Maintenance of SuDS features is critical to sustaining their long term management of surface water flood risk to and from development (John Oldfield, Bedford Group of IDBs)
ADA has responded to the Government’s Planning White Paper on behalf of our flood and water management authority members in England.
The white paper proposes a series of reforms through which the government intends to streamline and modernise the planning process in England. It aims to improve outcomes on design and sustainability, reform developer contributions, and ensure more land is available for development where it is needed. Detractors have highlighted that the changes could result in less rigid standards, with worse quality of homes, and a loss of local control.
ADA has sought not to directly enter those arguments, but to ensure that flood risk management and sustainable drainage are a fundamental focus for development control in this country from the National Planning Policy Framework and Local Plans, through to individual planning permissions.
In short there should be no diminution of control on proposals to build in areas of flood risk. This requires a much greater focus on managing and mitigating the impact of surface water flooding, both within new development and through developers’ contributions to infrastructure.
Flood risk will undoubtedly be a growing pressure on housing and development as we face more prolonged and intense rainfall events owing to climate change. Data from the MHCLG shows that the number of new houses built on land in Flood Zone 3 with a 1% or greater chance of flooding in any year has risen from 9,500 in 2013 to 20,000 in 2017-18, following a peak of nearly 24,000 the previous year according to analysis by The Guardian newspaper.
Below summarises how ADA responded to some of the key points within the White Paper’s proposals.
ADA would welcome a consistent, streamlined approach to Local Plans, as well as making them more accessible and relevant to the local community with the proposal to introduce technological elements especially for feedback and mapping. ADA also agrees that a much greater emphasis should be placed on sustainable homes, especially in regard to mitigating flood risk.
Local Plans must ensure surface water flood risks are understood early in the process to avoid a scenario where sites are allocated on unsuitable sites. Furthermore, surface water management and sustainable drainage will need to be considered in relation to every development proposal, rather than simply as a zonal principle, in order to take account of local and site-specific circumstances.
The proposals, as drafted, appear to strengthen the case for now bringing into effect Schedule 3 of the Flood & Water Management Act 2020, or some equivalent mandatory arrangements, so that there is are distinct and focused arrangements in place to manage surface water flood risk from all new development.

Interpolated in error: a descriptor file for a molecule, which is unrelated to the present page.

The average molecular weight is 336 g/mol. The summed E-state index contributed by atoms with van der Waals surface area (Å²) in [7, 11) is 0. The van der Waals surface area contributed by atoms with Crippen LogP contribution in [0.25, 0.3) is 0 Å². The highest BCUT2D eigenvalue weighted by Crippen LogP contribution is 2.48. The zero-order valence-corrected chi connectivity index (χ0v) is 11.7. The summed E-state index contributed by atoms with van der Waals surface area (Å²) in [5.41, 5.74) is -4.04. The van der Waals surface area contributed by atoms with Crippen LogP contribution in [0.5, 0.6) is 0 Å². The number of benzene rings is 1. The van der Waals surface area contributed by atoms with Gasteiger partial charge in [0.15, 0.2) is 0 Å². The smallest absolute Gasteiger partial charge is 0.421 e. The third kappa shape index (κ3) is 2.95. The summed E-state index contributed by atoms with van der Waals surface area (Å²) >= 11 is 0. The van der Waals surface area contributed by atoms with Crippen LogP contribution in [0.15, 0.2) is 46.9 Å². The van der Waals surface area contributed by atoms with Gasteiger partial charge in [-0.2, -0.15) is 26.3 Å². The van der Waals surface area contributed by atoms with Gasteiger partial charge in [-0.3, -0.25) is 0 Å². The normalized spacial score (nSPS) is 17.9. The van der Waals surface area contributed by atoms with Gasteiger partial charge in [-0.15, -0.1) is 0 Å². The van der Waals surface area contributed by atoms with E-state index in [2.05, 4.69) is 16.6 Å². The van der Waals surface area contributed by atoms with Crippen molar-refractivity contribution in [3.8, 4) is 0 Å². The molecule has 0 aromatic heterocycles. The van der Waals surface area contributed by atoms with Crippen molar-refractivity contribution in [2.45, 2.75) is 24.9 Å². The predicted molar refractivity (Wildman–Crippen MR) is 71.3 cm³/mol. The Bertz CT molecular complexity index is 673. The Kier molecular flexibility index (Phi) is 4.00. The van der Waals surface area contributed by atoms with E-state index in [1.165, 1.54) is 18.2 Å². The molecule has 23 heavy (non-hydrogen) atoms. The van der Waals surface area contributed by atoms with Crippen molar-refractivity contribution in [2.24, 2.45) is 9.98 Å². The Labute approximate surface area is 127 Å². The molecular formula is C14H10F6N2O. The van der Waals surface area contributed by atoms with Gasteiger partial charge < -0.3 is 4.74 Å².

ADA argued that a locality’s flood resilience, in the view of the local planning authority, the lead local flood authority and IDB (where relevant), should be an explicit part of the consolidated test of ‘sustainable development’.
Our concern is that national testing may omits certain flood risk criteria in order to make it easily functional for digital use, and as a consequence lack in nuance resulting in quite coarse judgements about the suitability for development.
ADA did not support the removal of a formal Duty to Cooperate, which requires local planning authorities to work with other local planning authorities and bodies outside their area. Effective water and flood risk management cannot be conducted within local authority administrative boundaries alone. It requires liaison and cooperation between local planning authorities to address flood risk management across catchments.
ADA was not supportive of automatic outline permission for areas for substantial development (Growth areas) and particularly concerned that any reformed Reserved Matters process ensures that all local flood Risk Management Authorities (RMAs) remain part of the planning process, regardless of whether they are statutory consultees. For example, there will remain a need for Lead Local Flood Authorities (LLFAs) to audit detailed design in relation to any design codes/development management policies covering flood risk. Similarly, engagement is needed to ensure that detailed designs comply with Land Drainage Act 1991 consents and byelaws issued by IDBs and LLFAs in relation to ordinary watercourses and structures.
ADA sought assurance that essential infrastructure to reduce flood risk must be included within the definition of ‘infrastructure’ used. Such infrastructure should be an explicit component of any new consolidated infrastructure levy and funding via the levy should be accessible to all Risk Management Authorities managing infrastructure impacted by a development. Specifically we highlighted the importance of developer contributions to smaller public infrastructure managers, such as IDBs, when mitigating the impact of development upon water management within drainage districts.
Thank you to all those IDBs, LLFAs and RFCCs who shared their own thoughts and comments with ADA, which helped us compile our response.